8. The Heart of the Gospel (Isaiah 53)

Penal Substitutionary Atonement

October 31, 2021 • David Schrock • Isaiah 53

In the Old Testament, there a handful of passages that are critical for understanding Christ’s cross. Over the last few weeks, we have looked at many of them (Genesis 22, Exodus 12, Leviticus 16, and Psalm 22). And there are others, that this sermon series won’t cover (e.g., Numbers 21, Zechariah 9–14, etc.) But the most important passage in the Old Testament for learning what Christ’s cross achieved is Isaiah 53 (technically, Isaiah 52:13–53:12). In this fifteen verse, five stanza “Servant song,” we are introduced to the One who will die for the sins of his people. In particular, he offers a guilt offering in the place of those who deserve God’s penalty of death. In recent years, the idea of Christ’s penal substitution and God pouring out his wrath on the Son has not set well with many—both those inside the church and those outside the church, as well as those leaving the church. Indeed, with an appeal to God’s universal love, many have misunderstood why Christ’s death, as a penal substitute, is good news and necessary for salvation. Others have questioned how guilt can be transferred from one person, or one group, to another. On Sunday we will tackle these questions head on as we look at Isaiah. By paying attention to the words of Isaiah, how they fit in Isaiah’s book and the whole Bible, we will see the goodness and glory of Christ’s penal substitution. Come join us this Sunday as we look at this crucial chapter in the Old Testament. Please read Isaiah 53 to prepare your heart. And pray that God would be glorified as Christ is lifted up. For Christ’s Glory and your joy, Pastor David ------------------------------------------------------------------------------------------------------------------------------------------------------------------- Discussion & Response Questions for Isaiah 53 1. Who is the Suffering Servant in Isaiah 53? And how do we know? 2. What is the context of Isaiah 53? What comes before it? What comes after? How does context of Isaiah understand the chapter? 3. How is Isaiah 53 laid out? Why is from glory to (greater) glory a good way to organize the 5 stanzas? What stands at the center? 4. What do we learn about God’s purposes for his Servant in Isaiah 53? And what do we learn in vv. 4–6 that we could not learn by simply watching Christ’s death on the cross (or any movie depicting Christ’s death)? 5. What is penal substitution and why does it matter? What questions remain about this important doctrine? 6. Why do people object to penal substitution? How does Isaiah 53 (and other passages) answer those objections? 7. In addition to the great exchange at the center of Isaiah 53 (vv. 4–6), what parts of Isaiah 53 are picked up and applied to Christ in the New Testament? 8. What comfort or confidence in the Lord does Isaiah 53 give to you as you consider the cross of Christ?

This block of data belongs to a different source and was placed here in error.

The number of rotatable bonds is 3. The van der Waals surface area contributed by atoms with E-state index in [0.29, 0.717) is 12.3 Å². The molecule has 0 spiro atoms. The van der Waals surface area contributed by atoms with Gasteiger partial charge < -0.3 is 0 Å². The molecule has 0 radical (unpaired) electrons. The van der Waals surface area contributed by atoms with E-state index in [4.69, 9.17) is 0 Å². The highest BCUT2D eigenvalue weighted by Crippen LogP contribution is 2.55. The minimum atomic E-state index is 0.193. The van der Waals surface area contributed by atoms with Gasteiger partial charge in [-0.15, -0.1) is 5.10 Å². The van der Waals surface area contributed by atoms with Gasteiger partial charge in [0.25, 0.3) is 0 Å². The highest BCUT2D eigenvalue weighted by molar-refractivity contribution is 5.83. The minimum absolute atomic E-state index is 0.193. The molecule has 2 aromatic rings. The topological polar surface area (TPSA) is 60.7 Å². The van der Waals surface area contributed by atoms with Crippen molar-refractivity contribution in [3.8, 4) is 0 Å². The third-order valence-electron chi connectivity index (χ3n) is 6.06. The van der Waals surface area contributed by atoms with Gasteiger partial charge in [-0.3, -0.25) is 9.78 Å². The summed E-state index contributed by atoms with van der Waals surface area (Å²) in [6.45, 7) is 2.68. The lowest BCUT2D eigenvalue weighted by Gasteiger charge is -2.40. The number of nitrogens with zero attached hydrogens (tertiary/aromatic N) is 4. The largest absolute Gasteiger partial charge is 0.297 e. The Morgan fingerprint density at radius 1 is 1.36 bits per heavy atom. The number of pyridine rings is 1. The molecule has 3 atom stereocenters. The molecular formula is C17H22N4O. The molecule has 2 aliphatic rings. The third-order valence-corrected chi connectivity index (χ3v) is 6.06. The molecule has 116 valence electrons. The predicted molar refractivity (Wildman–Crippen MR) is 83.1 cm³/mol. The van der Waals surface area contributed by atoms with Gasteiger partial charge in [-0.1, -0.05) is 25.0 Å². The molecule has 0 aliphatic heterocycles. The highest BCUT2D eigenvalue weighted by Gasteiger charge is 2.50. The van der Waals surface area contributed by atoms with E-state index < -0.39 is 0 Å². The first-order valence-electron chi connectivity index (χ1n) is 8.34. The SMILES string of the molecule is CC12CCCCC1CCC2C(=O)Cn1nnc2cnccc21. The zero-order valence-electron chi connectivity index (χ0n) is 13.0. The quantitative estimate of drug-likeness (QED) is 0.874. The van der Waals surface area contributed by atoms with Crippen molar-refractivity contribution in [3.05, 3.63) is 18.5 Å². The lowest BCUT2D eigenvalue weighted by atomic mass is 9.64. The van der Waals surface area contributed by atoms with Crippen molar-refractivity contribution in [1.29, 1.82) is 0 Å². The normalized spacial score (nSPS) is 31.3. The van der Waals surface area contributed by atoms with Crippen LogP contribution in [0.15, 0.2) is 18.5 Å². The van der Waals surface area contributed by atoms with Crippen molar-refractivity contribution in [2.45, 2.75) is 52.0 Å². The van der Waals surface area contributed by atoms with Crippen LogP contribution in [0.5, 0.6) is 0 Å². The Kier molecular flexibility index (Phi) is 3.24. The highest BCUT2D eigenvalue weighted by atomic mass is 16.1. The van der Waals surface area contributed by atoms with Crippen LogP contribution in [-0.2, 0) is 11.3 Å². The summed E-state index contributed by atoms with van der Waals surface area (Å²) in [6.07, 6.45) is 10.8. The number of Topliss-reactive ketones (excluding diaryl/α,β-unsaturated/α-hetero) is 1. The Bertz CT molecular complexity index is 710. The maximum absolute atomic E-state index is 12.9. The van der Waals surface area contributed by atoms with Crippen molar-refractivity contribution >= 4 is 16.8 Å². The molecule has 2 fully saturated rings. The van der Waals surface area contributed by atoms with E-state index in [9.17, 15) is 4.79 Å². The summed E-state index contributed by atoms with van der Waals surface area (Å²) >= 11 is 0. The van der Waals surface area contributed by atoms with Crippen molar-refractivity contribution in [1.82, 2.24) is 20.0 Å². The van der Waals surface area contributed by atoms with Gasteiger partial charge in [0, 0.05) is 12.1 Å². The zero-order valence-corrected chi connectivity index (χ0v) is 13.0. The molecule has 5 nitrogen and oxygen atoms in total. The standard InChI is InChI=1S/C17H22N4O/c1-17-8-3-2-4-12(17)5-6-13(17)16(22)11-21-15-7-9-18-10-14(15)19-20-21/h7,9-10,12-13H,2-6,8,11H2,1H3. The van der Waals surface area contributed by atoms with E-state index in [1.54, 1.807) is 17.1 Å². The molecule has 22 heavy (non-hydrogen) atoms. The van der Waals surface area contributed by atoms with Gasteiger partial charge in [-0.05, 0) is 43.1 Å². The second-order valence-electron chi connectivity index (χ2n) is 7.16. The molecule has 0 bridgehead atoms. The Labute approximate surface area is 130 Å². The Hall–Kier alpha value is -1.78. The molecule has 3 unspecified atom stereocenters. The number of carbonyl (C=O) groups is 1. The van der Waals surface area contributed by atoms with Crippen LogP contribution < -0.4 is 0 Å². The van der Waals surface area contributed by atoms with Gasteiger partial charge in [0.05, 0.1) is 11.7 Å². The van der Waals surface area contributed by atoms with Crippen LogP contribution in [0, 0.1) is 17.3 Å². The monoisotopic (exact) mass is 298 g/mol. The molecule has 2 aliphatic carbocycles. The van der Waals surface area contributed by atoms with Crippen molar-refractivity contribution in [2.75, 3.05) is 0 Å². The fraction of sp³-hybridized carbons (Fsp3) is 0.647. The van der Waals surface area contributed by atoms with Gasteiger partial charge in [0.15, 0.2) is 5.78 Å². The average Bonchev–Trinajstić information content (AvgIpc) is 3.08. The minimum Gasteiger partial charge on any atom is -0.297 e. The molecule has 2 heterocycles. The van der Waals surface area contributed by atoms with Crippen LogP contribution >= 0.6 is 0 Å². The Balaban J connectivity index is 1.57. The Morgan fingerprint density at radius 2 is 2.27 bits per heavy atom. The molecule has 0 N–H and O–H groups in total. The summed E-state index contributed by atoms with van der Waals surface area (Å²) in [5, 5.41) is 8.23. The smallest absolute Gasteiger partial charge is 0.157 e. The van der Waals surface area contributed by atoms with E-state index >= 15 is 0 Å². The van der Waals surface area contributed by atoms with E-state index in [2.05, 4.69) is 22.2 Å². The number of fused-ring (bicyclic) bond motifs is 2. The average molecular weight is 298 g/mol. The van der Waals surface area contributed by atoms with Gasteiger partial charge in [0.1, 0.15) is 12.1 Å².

13. The Supremacy of Christ and His New Covenant (Hebrews 9)

December 5, 2021 • David Schrock • Hebrews 9

As we come to the last message of our series on the cross, before considering the cradle and the cross of Christ (our Advent mini-series) we will return to the theme that we started with—the finished work of Christ. If Christ declared that it was finished on the cross (John 19:30). And his crucifixion completed the work described in Psalm 22 (see v. 31). Then Hebrews 9 gives us another passage where the once and for all work of Christ is extolled and explained. In fact, in describing the ways that Christ is better than all the persons, events, and institutions that preceded him in Israel, Hebrews 9 explains how the cross works—both on earth and in heaven. As you have time, read Hebrews 9 and pray that God would open our eyes to see all the ways that Christ fulfills all the types and shadows of the Old Testament. Indeed, all of the Law, the Prophets, and the Writings point to Christ, and this Sunday, Lord willing, we will see how that works once and for all. For His Glory and your joy, Pastor David ------------------------------------------------------------------------------------------------------------ Discussion & Response Questions for Hebrews 9 1. What are the key components of the Levitical system of sacrifice? (Hint: there are four) 2. What do you know about each—the tabernacle, the priesthood, the sacrifices, and the covenant? 3. Why is it necessary to know these components of the sacrificial system, if you want to know the finished work of Christ? 4. How does Christ’s cross (and resurrection and ascension) fulfill the sacrificial system? 5. In what ways does Hebrews 9 depend upon and quote the Old Testament to explain Christ’s death and resurrection? 6. How is Christ better? Why is this good news for the Jewish followers of Christ? How is this good news for us? 7. What does it mean that Christ is the mediator of a new covenant? 8. What did the blood of Christ accomplish? Remember, the blood applies in two directions in Hebrews 9. 9. How does Christ purify heaven? How do we see that in the text?  10. How does the inauguration of the new covenant and the exaltation of Christ into heaven change the world? And impact your life?